Tyson Fury responds as petition grows for removal from Sports Personality list

Tyson Fury Image copyright PA
Image caption Tyson Fury won the WBA, IBF and WBO world heavyweight titles from Wladimir Klitschko last weekend

Boxer Tyson Fury has spoken out on his views about women and gay people, as a petition calling for his removal from the BBC's Sports Personality of the Year shortlist reaches 80,000 names.

Fury has been quoted as saying a woman's "best place is on her back" and criticised homosexuality and abortion.

The new world heavyweight champion said: "Tyson Fury loves his fellow humans. He doesn't hate anybody."

The BBC said Fury's inclusion did not mean SPOTY endorsed his personal views.

Fury, 27, won the WBA, IBF and WBO titles on 28 November from Wladimir Klitschko, who had reigned as world champion for 11 years.

In the aftermath of his win in Dusseldorf, Fury had said: "I'm not sexist. I believe a woman's best place is in the kitchen and on her back. That's my personal belief. Making me a good cup of tea, that's what I believe."

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Media caption'What Tyson believes can come out the wrong way' - trainer Peter Fury

He has also drawn criticism for saying that fellow SPOTY nominee Jessica Ennis-Hill "slaps up well".

But Fury, who refers to himself as the 'Gypsy King' because of his Irish traveller heritage, told BBC Radio 2's Jeremy Vine programme on Monday: "I love my women and what I said goes for my wife alone. She knows her place, I know her place. That's our culture of people.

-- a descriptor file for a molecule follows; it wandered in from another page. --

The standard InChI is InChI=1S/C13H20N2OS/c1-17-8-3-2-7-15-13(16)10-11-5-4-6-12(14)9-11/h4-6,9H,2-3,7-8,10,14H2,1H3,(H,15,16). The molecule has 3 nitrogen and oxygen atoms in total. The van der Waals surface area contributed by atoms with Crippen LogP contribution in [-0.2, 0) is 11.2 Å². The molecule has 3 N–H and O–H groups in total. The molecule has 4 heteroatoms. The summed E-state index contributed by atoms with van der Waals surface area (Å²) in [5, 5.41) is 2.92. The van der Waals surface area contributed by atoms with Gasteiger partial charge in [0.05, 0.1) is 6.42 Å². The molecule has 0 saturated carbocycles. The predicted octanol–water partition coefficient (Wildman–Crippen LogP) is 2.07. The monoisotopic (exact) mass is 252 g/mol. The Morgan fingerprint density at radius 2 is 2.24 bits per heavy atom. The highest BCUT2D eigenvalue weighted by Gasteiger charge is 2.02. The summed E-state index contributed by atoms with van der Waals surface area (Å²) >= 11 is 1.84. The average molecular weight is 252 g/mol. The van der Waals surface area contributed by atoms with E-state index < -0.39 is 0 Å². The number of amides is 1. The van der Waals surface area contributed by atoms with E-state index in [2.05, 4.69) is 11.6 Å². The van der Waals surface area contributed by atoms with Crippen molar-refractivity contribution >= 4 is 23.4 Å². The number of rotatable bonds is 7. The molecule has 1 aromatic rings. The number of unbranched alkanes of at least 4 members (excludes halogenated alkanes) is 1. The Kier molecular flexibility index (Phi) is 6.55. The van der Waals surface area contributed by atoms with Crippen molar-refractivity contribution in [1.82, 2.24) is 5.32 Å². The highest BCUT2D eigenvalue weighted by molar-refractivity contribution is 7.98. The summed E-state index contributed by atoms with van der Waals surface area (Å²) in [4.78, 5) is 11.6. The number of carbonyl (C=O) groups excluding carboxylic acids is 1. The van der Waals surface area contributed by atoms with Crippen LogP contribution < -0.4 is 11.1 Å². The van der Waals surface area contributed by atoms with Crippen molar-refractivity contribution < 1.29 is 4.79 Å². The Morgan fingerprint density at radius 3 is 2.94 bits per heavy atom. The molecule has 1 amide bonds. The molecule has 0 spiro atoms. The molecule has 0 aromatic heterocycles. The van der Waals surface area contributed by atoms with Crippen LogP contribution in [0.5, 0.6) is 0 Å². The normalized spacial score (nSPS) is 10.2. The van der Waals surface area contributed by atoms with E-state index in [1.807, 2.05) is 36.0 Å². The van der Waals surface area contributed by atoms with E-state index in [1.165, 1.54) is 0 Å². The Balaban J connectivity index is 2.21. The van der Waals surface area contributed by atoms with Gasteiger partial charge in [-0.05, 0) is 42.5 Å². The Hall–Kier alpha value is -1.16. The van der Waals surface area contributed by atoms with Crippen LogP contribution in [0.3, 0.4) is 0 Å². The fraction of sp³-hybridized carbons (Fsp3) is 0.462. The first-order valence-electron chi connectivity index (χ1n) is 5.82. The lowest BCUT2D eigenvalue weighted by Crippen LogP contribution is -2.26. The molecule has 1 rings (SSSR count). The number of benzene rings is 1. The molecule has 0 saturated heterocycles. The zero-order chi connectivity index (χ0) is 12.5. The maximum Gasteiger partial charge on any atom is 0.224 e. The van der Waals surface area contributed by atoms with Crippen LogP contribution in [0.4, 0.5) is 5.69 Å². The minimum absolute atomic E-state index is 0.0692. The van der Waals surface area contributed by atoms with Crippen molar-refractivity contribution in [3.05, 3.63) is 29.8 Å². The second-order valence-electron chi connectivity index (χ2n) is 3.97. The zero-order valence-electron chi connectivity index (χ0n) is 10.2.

"That's nothing to do with the world or anybody else and if I was a normal person, I wasn't in the spotlight, no-one would be making a scene about what I say to my wife."

The new world champion has also previously said it would only take the legalisation of paedophilia in addition to the decriminalisation of homosexuality and abortion to see "the devil come home".

In an interview he said: "There are only three things that need to be accomplished before the devil comes home: one of them is homosexuality being legal in countries, one of them is abortion and the other one's paedophilia.

"Who would have thought in the '50s and '60s that those first two would be legalised?"

In conversation with Jeremy Vine, he sought to clarify his comments by saying: "Let's not try and make me out to be some evil person and I hate gays because I don't hate anybody. I can actually say I don't hate anybody.

Image copyright Getty Images
Image caption Tyson Fury (right) was awarded a unanimous points victory over Wladimir Klitschko in Germany

"The only thing I have for people is love and that's what the world needs to realise. What a man does in his own home and with his own people is his own problems."

LGBT campaigner Scott Cuthbertson, who began the petition for Fury to be removed from the SPOTY shortlist, accused the BBC of double standards, adding that if the comments had been racist the boxer would have been dropped.

Cuthbertson said: "He has repeatedly made degrading, insulting and homophobic and sexist remarks.

"He is fully entitled to his views, but this is about the BBC putting Tyson up as a role model to young people."

The BBC said it was standing by its original shortlist of 12 for the award, and in a statement said: "The Sports Personality shortlist is compiled by a panel of industry experts and is based on an individual's sporting achievement - it is not an endorsement of an individual's personal beliefs, either by the BBC or members of the panel."

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